Where this is found in Africa: Shea Butter
Shea butter is a fat extracted from the tiny brown oval nuts of the wild Shea trees that are native to East and West Africa. Its origin dates back to Egypt, where it was used as a cosmetic product. Its trade was also very popular in the Middle East before it reached other coastal regions and the European market.
The nuts are found in an almond-like fruit. It is dried, ground to powder, then boiled in water to let out a highly-concentrated butter. The substance rises to the top, solidifies, and is then milled and filtered to extract the unrefined Shea butter. It has an off-white color, frictionless feel, and easy-grip texture that has made it a valuable cosmetic ingredient for centuries.
Uses of Shea Butter
It helps stimulate collagen production for the treatment of wrinkles, scars, and burns.
- It can be used to moisturize dry scalp and stimulate hair growth
- It moisturizes and protects the skin from the sun’s harsh UV rays by creating a mild natural sunscreen
- Shea butter is used as a cooking butter
- It is used to treat eczema, burns, dry skin, acne, and dermatitis
- Other common uses of Shea butter include candle-making, cosmetic production, and in waterproofing wax.
Where Shea Butter is Found in Africa
Today, Shea butter is found in Nigeria, Ghana, Benin, Burkina Faso, Central African Republic, Cameroon, Chad, Ethiopia, Eritrea, Guinea Bissau, Uganda, Togo, Ivory Coast, Senegal, Niger, Mali, Sierra Leon, South Sudan, Sudan, Democratic Republic of Congo, Kenya, and Guinea. Of these countries, Nigeria, Ghana, and Uganda are the largest producers of Shea butter in Africa.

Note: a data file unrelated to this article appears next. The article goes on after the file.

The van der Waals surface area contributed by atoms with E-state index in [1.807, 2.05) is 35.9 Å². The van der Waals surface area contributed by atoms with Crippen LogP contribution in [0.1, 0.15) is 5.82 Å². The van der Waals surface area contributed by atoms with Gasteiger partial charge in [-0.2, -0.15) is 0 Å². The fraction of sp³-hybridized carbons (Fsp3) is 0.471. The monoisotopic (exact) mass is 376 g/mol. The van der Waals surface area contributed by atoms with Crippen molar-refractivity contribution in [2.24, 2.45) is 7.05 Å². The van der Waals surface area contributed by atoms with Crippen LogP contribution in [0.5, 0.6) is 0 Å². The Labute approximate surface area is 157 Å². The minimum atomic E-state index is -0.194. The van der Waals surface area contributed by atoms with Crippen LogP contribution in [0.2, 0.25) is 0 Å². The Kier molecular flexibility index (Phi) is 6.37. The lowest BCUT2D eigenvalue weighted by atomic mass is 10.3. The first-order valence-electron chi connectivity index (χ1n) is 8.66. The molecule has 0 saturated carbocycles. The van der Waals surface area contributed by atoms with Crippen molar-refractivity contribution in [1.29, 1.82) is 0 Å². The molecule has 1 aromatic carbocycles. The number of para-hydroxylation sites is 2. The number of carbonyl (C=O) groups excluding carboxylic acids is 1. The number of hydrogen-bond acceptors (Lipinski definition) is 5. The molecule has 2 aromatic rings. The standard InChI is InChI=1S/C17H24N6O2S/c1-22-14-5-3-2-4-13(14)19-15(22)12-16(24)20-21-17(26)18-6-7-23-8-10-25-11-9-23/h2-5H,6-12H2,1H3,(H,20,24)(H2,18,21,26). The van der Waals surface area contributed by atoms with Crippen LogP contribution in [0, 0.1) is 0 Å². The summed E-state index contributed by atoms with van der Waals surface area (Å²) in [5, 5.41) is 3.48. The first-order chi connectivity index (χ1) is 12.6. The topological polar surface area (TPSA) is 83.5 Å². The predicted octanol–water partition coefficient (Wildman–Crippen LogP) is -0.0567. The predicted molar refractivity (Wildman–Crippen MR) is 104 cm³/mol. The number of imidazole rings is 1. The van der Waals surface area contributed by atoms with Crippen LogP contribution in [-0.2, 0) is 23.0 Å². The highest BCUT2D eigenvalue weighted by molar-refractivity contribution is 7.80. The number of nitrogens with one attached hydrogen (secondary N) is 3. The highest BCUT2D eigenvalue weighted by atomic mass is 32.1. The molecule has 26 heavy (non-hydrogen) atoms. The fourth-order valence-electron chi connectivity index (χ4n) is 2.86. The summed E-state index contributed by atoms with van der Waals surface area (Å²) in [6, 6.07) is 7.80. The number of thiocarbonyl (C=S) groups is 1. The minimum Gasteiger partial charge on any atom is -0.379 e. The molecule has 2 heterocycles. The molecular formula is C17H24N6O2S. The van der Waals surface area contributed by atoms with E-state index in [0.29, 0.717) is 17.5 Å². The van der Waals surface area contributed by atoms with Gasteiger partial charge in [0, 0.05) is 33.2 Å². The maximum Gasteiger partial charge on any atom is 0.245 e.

Ghana and Nigeria cultivate the species called Vitellaria Paradoxa while Uganda cultivates Vitellaria Nilotica. Both species can grow as high as 50fts and takes 40 to 50 years of maturity before producing Shea nuts. The Shea tree grows wild across over 1.5 million square miles of the Savannah and can remain productive for up to 200 years.
About 600,000 tonnes of Shea butter is produced in Africa per annum. The Shea butter produced in West Africa is denser while that produced in East Africa is creamier. Also, West African Shea butter has a higher concentration of vitamin A, compared to that of East Africa.
According to FAO Stat, Nigeria was the largest producer of Shea nuts in 2017. Despite it produces about 370,000 metric tonnes per annum, only about 20,000 metric tonnes is processed into butter. Although most Shea butter produced in Nigeria is for domestic consumption, there is undocumented trade of Shea nuts across to Ghana, Togo, and Benin. On the other hand, Mali, Burkina Faso, and Ghana are the largest exporting countries of Shea nuts.
The global Shea butter market is estimated to reach $1.74 billion by 2025. For Africa to maximize its involvement in this market, there is a need for standard Shea processing methods and facilities, best practices awareness amongst farmers, and adequate documentation of all exported Shea butter across the continent. Most importantly, these governments need to heavily investment to harness the full potential of Shea butter in the international market.
Written by Joy Ejere Uche